EUROPEAN RESEARCH INFRASTRUCTURE ON SOLID EARTH

EPOS TCS Geomagnetic Observations (WP13) Meeting with data users and providers, Prague, June 2019

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Aude Chambodut,

Juan José Curto,

Simon Flower,

Pavel Hejda,

Maxim Smirnov,

Alan Thomson,

Ari Viljanen*

The EPOS Newsletter issue 03
July 2019 | Highlight 02


TCS Geomagnetic Observations teem







The TCS Geomagnetic Observations integrates and offers to the community access to three types of geo-electromagnetic data products.

  • The first component of the TCS relates to ground-based measurements and models. Data provided by magnetic observatories, variometer stations, repeat station networks and magnetic surveys are directly accessible from the TCS. Reference magnetic models, which are outputs of international initiatives under the auspices of the International Association of Geomagnetism and Aeronomy (IAGA), may also be displayed. The main magnetic field is described by the widely used International Geomagnetic Reference Field model, whereas the crustal magnetic field is represented by the World Digital Magnetic Anomaly Map.
  • The second component of the TCS offers a view on geomagnetic activity through derived data-products. Geomagnetic activity indices and related elements are made available for both the scientific community and industrial and other users. .
  • The third component of the TCS is a collection of magnetotelluric data and allows access to time series and transfer function data, as well as Earth conductivity models. The magnetotelluric user community has developed a common data exchange format, under EPOS, and the first data are now available via the EPOS portal.

A meeting of the EPOS IP Work Package 13 team with the geomagnetic community was held at the Institute of Geophysics of the CAS, Prague on 18 and 19 June 2019.

Tuesday 18th June was devoted to the development of the geomagnetic and magnetotelluric Thematic Core Services. An introductory talk was given by Simon Flower. He gave an overview of the EPOS Implementation Phase project and the role of Geomagnetic and Magnetotelluric science within EPOS. He went on to describe the principles of Findable, Accessible, Interoperable and Reusable data, and the work done within the Geomagnetic community to create metadata systems and integrate them within EPOS in a "FAIR" way. He also described work undertaken to integrate time-series data using a ‘pre-visualisation’ component in the EPOS GUI. The second talk was given by Aude Chambodut. She gave a detailed description of the data workflows of the European subset of the International Service of Geomagnetic Indices (ISGI). She underlined the underpinning documentation work created for the management of the existing ISGI data repository within the framework of the EPOS project. The third talk was given by Maxim Smirnov who presented current developments in the magnetotelluric community related to the new exchange data format. Detailed implementation and difficulties with common data formats were discussed. Ideas about interoperability with other geoelectromagnetic services were also presented. Current development of similar services in USA and Australia will be considered as part of future developments of the EPOS TCS.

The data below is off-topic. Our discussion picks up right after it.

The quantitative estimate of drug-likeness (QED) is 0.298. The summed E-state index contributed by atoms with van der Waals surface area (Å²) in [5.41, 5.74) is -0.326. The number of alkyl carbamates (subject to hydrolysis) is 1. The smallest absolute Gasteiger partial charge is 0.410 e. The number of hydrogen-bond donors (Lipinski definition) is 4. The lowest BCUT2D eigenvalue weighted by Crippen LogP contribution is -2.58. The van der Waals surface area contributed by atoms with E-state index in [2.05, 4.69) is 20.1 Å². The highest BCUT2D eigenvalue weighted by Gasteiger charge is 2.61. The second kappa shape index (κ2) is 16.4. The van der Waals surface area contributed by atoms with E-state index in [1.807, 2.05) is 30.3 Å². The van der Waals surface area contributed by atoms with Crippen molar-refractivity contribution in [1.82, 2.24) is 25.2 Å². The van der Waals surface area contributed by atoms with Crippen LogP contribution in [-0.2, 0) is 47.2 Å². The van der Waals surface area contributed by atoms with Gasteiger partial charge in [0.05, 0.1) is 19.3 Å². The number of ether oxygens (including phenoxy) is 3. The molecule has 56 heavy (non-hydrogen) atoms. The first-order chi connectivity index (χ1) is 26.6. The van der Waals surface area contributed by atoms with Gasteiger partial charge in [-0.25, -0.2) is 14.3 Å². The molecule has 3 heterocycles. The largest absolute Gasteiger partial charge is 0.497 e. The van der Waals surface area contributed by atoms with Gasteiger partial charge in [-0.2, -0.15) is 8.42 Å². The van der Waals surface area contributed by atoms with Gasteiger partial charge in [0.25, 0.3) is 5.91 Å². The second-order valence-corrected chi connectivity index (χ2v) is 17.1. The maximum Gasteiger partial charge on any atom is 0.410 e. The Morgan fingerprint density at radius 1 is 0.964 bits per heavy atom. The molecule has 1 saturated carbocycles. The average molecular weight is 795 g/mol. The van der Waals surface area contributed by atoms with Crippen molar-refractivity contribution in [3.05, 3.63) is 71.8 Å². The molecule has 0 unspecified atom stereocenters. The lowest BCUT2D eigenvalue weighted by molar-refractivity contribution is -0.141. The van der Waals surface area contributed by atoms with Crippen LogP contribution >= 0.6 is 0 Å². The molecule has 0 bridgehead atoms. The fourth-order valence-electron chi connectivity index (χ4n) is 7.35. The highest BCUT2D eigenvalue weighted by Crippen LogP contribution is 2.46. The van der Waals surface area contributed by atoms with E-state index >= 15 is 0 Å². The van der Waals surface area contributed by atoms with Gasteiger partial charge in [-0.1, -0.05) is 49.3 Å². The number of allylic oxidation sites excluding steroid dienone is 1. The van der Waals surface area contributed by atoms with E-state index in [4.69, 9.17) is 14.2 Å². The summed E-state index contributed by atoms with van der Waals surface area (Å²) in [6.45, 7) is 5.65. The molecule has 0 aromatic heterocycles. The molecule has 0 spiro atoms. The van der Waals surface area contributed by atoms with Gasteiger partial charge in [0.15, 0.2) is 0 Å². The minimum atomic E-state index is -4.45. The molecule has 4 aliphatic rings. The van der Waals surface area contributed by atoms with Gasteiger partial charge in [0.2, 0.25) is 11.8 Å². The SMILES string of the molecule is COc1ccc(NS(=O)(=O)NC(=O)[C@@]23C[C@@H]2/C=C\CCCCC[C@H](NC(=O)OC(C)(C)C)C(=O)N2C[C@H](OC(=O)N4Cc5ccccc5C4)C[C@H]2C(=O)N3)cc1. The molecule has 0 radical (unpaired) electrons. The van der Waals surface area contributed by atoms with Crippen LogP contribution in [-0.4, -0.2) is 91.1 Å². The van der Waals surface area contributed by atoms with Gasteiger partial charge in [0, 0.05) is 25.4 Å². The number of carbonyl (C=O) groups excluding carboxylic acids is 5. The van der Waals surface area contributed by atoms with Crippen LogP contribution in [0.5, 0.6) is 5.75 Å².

The Wednesday 19th June morning session was reserved for oral and poster presentations by all participants. A broad spectrum of problems related to magnetic observatories, network organization or research based on data was presented. Ari Viljanen described the IMAGE magnetometer network that provides variometer data, observatory data and indices through EPOS, which are used for both solid Earth and space weather studies. Juan José Curto presented the aims and the tasks of the Service of Rapid Magnetic Variations (RMVS) of Ebro Observatory, a service endorsed by IAGA. RMVS produces long-term homogeneous lists of Sudden Commencements (SC) and Solar Flare Effects (SFE), which are also integrated into the EPOS platform. Difficulties and new possibilities with the service were discussed. In the afternoon, Pavel Hejda, the TCS & Work Package leader, gave a historical and highly entertaining talk about early work to record the magnetic field at Prague, including its contribution to the Gottingen Magnetic Union and the uncanny resemblance of this early collaboration to a modern observatory network. The session was held at the Clementinum historical complex in downtown Prague, where the observatory was located.


*Aude Chambodut, EOST Strasbourg, France | Juan José Curto, Ebro Observatory, Spain | Simon Flower, BGS Edinburgh, UK | Pavel Hejda, IG ASCR Prague, Czech Republic | Maxim Smirnov, LTU Lulea, Sweden | Alan Thomson, BGS Edinburgh, UK | Ari Viljanen, FMI Helsinki, Finland